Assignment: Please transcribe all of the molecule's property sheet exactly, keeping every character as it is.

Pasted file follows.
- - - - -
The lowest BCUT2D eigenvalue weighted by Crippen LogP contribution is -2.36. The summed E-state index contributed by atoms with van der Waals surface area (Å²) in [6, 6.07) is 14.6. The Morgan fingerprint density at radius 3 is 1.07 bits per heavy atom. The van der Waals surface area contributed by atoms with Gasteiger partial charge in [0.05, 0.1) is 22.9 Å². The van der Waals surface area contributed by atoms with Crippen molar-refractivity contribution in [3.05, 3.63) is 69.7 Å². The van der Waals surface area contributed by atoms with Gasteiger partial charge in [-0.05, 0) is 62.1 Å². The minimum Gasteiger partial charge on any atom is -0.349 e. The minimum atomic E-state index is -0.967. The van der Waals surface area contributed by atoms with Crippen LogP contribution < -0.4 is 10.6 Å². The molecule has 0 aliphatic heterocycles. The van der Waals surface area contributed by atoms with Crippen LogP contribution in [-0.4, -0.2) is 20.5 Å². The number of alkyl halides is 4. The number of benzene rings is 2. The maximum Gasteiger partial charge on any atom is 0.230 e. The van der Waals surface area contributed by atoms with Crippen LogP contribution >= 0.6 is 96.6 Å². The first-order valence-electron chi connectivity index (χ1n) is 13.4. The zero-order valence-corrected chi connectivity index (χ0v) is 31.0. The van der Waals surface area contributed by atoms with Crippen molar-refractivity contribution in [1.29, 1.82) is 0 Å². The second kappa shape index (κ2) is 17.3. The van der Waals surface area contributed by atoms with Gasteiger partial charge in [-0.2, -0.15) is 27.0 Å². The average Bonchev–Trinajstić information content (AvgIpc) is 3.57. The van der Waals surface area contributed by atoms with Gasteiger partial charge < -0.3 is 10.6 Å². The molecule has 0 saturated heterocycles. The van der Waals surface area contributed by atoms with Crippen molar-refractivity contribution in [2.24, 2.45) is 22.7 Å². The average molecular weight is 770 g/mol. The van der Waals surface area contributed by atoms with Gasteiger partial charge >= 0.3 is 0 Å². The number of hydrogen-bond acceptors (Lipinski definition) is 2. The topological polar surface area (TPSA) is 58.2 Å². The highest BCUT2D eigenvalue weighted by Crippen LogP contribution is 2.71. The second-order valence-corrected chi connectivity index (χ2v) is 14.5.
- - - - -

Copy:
The lowest BCUT2D eigenvalue weighted by Crippen LogP contribution is -2.36. The summed E-state index contributed by atoms with van der Waals surface area (Å²) in [6, 6.07) is 14.6. The Morgan fingerprint density at radius 3 is 1.07 bits per heavy atom. The van der Waals surface area contributed by atoms with Gasteiger partial charge in [0.05, 0.1) is 22.9 Å². The van der Waals surface area contributed by atoms with Crippen molar-refractivity contribution in [3.05, 3.63) is 69.7 Å². The van der Waals surface area contributed by atoms with Gasteiger partial charge in [-0.05, 0) is 62.1 Å². The minimum Gasteiger partial charge on any atom is -0.349 e. The minimum atomic E-state index is -0.967. The van der Waals surface area contributed by atoms with Crippen LogP contribution < -0.4 is 10.6 Å². The molecule has 0 aliphatic heterocycles. The van der Waals surface area contributed by atoms with Crippen LogP contribution in [-0.4, -0.2) is 20.5 Å². The number of alkyl halides is 4. The number of benzene rings is 2. The maximum Gasteiger partial charge on any atom is 0.230 e. The van der Waals surface area contributed by atoms with Crippen LogP contribution >= 0.6 is 96.6 Å². The first-order valence-electron chi connectivity index (χ1n) is 13.4. The zero-order valence-corrected chi connectivity index (χ0v) is 31.0. The van der Waals surface area contributed by atoms with Crippen molar-refractivity contribution in [1.29, 1.82) is 0 Å². The second kappa shape index (κ2) is 17.3. The van der Waals surface area contributed by atoms with Gasteiger partial charge in [-0.2, -0.15) is 27.0 Å². The average Bonchev–Trinajstić information content (AvgIpc) is 3.57. The van der Waals surface area contributed by atoms with Gasteiger partial charge < -0.3 is 10.6 Å². The molecule has 0 saturated heterocycles. The van der Waals surface area contributed by atoms with Crippen molar-refractivity contribution in [2.24, 2.45) is 22.7 Å². The average molecular weight is 770 g/mol. The van der Waals surface area contributed by atoms with Gasteiger partial charge >= 0.3 is 0 Å². The number of hydrogen-bond acceptors (Lipinski definition) is 2. The topological polar surface area (TPSA) is 58.2 Å². The highest BCUT2D eigenvalue weighted by Crippen LogP contribution is 2.71. The second-order valence-corrected chi connectivity index (χ2v) is 14.5.